Wednesday, December 30, 2015

Types of Protein


There are lots of protein terms being thrown around out there...but what do they  mean?  I'm only going to touch on a few of the more common choices. 




Whey proteins are the most popular - for good reason...whey protein has been show to help promote muscle growth and weight loss.  Whey is versatile and can be used pre- and post-workout due to the rapid absorption. It is also appropriate for breakfast shakes or a snack.  

There are 2 types of whey protein - isolate and concentrate.  Generally, it says right on the label whether or not the protein in question is a concentrate, an isolate or blended.

Whey concentrate is less expensive than other powders, is easy to find and is a great place to start.  But don't be surprised if you start to feel a little gassy and bloated - some people have a hard time digesting concentrate.

Whey isolate is more expensive and quicker absorbing.  Isolates are a purer form of protein, easier to digest and low in carbs and sugars. While not as expensive as some other types of powders, isolate is slightly more expensive than concentrate.

If you have a sensitive stomach or are following a low carb/low sugar diet, isolate is probably the best choice for you. A blended may even be ok; don’t be afraid to experiment.  

Plant-based proteins come in many forms (rice, hemp, pea) and tend to be easier on the digestive system that animal-based proteins. For vegans and vegetarians, these are an excellent source of protein and, despite what you might hear on the street, you can get all the nutrients and amino acids found in whey or casein proteins. Just don't be surprised if the taste is rather plant-like. You’re drinking a plant.

Soy protein specifically has been shown to speed up metabolism, supports healthy cholesterol and contains an amino acid, arginine, which helps muscles about nutrients quicker by helping to dilate the blood vessels.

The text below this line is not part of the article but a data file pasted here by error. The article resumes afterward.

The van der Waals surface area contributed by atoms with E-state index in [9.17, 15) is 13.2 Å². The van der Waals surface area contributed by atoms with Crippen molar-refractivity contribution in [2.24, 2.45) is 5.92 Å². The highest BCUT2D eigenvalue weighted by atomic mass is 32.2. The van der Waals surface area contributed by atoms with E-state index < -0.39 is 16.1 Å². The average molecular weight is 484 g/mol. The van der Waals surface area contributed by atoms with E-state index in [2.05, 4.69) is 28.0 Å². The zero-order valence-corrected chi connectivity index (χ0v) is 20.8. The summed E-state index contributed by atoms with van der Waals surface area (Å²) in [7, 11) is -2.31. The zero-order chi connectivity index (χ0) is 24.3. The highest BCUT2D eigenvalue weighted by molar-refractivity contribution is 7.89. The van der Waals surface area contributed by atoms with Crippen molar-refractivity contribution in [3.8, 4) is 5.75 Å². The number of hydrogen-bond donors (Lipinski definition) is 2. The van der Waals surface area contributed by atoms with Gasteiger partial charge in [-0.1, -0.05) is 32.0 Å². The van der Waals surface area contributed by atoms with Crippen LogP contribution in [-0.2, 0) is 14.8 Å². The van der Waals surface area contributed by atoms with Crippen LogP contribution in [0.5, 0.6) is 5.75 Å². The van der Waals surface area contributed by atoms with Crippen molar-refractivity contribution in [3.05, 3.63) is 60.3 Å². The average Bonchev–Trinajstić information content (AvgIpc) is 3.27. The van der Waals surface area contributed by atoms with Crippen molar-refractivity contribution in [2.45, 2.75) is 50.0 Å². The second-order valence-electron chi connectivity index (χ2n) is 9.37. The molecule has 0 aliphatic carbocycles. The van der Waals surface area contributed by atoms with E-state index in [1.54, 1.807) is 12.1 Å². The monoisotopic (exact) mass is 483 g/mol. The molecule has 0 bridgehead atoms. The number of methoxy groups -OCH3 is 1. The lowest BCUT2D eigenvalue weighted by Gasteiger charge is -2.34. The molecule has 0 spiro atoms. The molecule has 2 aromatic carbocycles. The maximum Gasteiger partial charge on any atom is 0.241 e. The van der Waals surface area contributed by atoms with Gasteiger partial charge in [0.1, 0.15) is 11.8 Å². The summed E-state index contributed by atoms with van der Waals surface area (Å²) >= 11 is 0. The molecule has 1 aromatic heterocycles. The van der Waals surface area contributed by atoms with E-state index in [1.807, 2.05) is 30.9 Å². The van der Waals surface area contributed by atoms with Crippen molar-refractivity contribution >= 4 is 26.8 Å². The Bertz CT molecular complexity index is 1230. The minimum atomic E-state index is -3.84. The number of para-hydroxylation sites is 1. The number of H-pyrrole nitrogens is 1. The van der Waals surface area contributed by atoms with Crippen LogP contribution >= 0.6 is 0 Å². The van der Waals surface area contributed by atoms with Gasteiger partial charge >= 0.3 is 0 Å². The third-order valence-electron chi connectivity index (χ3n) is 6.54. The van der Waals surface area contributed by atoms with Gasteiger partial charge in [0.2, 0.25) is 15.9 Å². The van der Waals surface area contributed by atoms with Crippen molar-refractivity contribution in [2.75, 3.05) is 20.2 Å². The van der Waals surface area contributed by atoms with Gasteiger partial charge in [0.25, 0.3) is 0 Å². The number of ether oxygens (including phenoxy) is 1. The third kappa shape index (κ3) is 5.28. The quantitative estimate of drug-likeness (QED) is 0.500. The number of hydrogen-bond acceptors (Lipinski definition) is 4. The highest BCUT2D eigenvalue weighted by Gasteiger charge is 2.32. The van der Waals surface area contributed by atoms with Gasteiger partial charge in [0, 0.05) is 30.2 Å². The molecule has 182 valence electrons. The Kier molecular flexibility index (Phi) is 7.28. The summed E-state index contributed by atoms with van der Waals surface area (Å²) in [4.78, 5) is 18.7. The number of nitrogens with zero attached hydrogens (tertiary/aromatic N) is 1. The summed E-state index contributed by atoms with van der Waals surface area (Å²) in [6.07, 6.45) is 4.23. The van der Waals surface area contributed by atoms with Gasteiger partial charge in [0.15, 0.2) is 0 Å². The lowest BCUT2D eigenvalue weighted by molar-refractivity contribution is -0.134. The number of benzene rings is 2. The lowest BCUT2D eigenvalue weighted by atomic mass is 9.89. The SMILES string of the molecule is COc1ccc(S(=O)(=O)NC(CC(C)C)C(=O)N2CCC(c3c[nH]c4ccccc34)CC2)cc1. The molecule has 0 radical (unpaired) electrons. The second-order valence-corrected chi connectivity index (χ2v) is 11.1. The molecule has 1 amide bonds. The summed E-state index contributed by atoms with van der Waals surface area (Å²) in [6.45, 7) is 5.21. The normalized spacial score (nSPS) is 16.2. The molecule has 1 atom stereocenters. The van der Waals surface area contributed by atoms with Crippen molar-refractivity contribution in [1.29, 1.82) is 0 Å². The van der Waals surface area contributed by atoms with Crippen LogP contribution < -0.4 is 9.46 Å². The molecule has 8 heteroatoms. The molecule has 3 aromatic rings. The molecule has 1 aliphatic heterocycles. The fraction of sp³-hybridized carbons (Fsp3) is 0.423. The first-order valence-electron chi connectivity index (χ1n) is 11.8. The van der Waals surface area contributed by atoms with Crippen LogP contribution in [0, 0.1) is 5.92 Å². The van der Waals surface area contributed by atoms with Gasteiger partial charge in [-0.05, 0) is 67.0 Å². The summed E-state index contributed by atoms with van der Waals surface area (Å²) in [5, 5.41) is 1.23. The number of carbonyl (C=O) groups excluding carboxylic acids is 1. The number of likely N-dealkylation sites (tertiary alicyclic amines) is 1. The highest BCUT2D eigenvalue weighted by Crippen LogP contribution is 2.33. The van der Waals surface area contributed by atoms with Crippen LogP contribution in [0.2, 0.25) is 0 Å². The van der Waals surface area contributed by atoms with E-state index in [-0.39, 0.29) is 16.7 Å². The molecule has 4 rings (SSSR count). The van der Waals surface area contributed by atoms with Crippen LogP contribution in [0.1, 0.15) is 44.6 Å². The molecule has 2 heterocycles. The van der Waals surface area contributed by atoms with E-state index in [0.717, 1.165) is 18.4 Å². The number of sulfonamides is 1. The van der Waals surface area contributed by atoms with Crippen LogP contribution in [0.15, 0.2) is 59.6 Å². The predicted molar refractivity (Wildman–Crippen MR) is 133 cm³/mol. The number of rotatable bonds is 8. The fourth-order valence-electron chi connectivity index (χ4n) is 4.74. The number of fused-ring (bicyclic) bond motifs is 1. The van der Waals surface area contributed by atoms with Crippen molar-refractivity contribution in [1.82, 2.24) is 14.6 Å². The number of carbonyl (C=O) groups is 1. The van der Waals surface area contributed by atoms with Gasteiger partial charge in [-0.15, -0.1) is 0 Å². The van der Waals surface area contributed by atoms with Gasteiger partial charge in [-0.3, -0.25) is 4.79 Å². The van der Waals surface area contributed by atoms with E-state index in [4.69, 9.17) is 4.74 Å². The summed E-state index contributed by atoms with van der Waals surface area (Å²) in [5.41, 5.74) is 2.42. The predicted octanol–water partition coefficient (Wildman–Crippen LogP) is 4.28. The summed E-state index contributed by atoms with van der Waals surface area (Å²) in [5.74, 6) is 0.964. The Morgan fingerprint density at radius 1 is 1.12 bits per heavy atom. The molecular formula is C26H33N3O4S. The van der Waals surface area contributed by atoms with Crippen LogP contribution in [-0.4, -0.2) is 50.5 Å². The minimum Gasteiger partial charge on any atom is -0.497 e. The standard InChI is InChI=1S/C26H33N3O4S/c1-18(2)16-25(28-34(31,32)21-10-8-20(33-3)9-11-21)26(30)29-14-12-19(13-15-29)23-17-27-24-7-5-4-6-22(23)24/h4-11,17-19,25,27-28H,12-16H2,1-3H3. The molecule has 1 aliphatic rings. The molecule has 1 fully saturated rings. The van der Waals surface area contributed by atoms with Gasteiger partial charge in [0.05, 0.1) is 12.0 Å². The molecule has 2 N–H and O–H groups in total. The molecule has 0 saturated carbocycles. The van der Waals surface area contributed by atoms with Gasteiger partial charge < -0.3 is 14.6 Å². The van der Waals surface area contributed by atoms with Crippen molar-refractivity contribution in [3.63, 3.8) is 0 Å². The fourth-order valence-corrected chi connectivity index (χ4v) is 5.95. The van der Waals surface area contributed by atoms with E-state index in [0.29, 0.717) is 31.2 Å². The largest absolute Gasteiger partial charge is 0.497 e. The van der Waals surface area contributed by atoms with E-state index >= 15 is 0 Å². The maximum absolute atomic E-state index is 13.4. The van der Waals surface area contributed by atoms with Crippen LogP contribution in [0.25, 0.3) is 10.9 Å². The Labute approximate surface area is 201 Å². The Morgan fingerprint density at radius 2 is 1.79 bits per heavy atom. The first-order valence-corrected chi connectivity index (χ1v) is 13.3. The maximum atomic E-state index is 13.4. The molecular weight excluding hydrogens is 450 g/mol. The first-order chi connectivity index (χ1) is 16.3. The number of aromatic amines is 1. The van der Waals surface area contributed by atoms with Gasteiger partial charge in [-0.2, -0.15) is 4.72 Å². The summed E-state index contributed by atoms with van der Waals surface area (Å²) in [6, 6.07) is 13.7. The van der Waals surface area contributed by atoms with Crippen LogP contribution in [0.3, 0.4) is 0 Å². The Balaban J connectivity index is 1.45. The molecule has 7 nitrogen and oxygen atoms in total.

Casein protein is slower absorbing, averaging about 6 hours to fully absorb into your system. This allows your body to utilize protein for recovery and regeneration over longer periods of time - like while you are sleeping. It is also a good option if you know you will be going longer periods of time than usual between meals.

Hydrolysate/hydrolyzed protein is the fastest absorbing (and most expensive) of all the proteins.  It is primarily recommended for pre- or post-workout.  It is easier to digest than the concentrates mentioned above.

Egg protein/egg-white protein/egg albumin is just that - protein made from eggs. Generally it is in a liquid form that is great for cooking.  Eggs (just the whites or combined with the yoke) have been used to build lean muscle mass before powders were even a blip on anyone's radar.  I include it here because it can sometimes be used in blended protein powders - if you have an allergy or sensitivity to eggs you need to make sure you are aware of the use of these items.

Protein from Food Sources


I recommend limiting yourself to 1 protein shake per day and getting the rest of your protein from foods.  Some common foods and their protein levels as provided by The Academy of Nutrition and Dietetics are below.

-1 large egg = 6 grams
-1 cup low-fat milk = 8 grams
-1 cup plain low-fat yogurt = 12 grams
-½ cup low-fat cottage cheese = 14 grams
-2 tablespoons peanut butter = 8 grams
-1 cup quinoa = 8 grams
-3 ounces of lean ground beef = 22 grams
-3 ounces skinless, baked chicken = 26 grams
-3 ounces grilled salmon = 21 grams

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